Here’s another International Herald Tribune contribution to understanding that little changes in the art market:
WASHINGTON — 1910 Art Dealer Takes the Stand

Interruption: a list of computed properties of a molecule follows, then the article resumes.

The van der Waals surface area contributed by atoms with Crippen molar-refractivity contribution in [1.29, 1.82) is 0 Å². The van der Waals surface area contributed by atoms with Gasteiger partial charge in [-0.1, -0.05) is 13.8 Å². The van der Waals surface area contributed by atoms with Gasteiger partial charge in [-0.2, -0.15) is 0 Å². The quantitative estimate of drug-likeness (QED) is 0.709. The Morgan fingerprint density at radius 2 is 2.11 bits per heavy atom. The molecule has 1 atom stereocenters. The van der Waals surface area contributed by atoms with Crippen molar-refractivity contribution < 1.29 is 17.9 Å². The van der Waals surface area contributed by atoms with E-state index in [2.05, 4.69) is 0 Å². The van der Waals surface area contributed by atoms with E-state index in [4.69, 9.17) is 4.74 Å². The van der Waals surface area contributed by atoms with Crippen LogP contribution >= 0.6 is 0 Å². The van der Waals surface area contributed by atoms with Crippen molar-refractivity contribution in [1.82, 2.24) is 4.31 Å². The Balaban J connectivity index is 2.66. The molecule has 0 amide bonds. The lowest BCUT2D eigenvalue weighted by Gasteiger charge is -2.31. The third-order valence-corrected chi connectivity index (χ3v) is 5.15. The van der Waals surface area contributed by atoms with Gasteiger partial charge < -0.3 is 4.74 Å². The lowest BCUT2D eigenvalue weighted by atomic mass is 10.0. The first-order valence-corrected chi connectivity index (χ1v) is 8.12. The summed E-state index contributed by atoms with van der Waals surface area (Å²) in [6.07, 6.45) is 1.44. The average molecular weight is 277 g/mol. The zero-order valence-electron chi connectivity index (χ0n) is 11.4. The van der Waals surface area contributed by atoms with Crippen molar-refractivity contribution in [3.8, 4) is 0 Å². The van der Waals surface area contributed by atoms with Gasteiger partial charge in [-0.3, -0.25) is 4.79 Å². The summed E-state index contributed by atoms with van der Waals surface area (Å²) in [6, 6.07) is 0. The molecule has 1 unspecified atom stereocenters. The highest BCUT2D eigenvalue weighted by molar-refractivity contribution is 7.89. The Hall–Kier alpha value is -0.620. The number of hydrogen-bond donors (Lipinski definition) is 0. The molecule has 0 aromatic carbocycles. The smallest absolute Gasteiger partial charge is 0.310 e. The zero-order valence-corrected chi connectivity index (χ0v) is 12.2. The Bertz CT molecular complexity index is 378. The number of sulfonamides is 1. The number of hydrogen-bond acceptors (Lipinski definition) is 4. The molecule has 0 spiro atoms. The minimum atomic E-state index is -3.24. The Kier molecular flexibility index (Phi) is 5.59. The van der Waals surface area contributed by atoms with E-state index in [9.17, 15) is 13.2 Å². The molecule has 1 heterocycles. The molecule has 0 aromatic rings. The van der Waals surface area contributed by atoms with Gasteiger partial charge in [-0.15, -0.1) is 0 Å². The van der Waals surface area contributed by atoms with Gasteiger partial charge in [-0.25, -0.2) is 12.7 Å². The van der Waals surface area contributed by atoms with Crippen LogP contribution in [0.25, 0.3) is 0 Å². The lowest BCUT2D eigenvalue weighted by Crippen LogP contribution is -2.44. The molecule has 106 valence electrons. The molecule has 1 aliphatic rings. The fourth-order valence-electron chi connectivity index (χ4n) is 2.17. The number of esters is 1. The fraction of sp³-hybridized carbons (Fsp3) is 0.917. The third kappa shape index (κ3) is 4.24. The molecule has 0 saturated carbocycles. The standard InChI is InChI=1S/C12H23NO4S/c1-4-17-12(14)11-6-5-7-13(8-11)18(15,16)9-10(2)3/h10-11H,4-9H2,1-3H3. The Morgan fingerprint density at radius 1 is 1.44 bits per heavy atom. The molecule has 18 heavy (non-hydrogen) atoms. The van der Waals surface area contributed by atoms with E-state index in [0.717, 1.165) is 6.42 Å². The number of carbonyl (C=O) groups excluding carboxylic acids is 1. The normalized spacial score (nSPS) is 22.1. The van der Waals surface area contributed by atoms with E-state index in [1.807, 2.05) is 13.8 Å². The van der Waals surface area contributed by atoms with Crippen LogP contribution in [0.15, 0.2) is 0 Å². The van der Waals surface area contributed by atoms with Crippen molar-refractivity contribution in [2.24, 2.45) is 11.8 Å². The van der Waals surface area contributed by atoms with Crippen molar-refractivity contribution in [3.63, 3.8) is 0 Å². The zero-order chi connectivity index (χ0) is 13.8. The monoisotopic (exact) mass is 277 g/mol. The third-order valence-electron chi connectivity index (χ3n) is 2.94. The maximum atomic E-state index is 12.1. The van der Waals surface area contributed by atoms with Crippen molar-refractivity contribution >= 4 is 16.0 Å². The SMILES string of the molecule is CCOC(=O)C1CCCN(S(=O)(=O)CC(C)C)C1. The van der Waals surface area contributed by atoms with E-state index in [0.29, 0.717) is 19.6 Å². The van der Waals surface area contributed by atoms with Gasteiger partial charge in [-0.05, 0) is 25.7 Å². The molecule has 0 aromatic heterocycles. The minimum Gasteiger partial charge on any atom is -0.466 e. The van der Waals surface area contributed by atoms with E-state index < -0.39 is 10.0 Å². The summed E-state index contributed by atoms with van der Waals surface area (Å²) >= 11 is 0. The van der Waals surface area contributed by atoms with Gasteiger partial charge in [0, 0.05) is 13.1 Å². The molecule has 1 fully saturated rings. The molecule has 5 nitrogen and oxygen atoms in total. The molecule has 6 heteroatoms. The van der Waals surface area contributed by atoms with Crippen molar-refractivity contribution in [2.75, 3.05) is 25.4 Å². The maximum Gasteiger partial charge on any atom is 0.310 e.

William Clausen, art dealer, testifying in his own defence, yesterday [March 25] fiercely assailed friends of William T. Evans, connoisseur, who is suing him in the Supreme Court for $5,350, the price of paintings sold to the plaintiff as works of Homer D. Martin and George Inness and now alleged to be spurious. All that the man had been brooding over for the last two years came out in an impassioned yet restrained attack on men he now considers his foes. For all the accusations made against him the dealer had an explanation and he spoke with apparent earnestness and conviction. Mr. Clausen stated under oath that the paintings he had sold to Mr. Evans were genuine, although they had passed under the restorative ministrations of Arthur Dawson.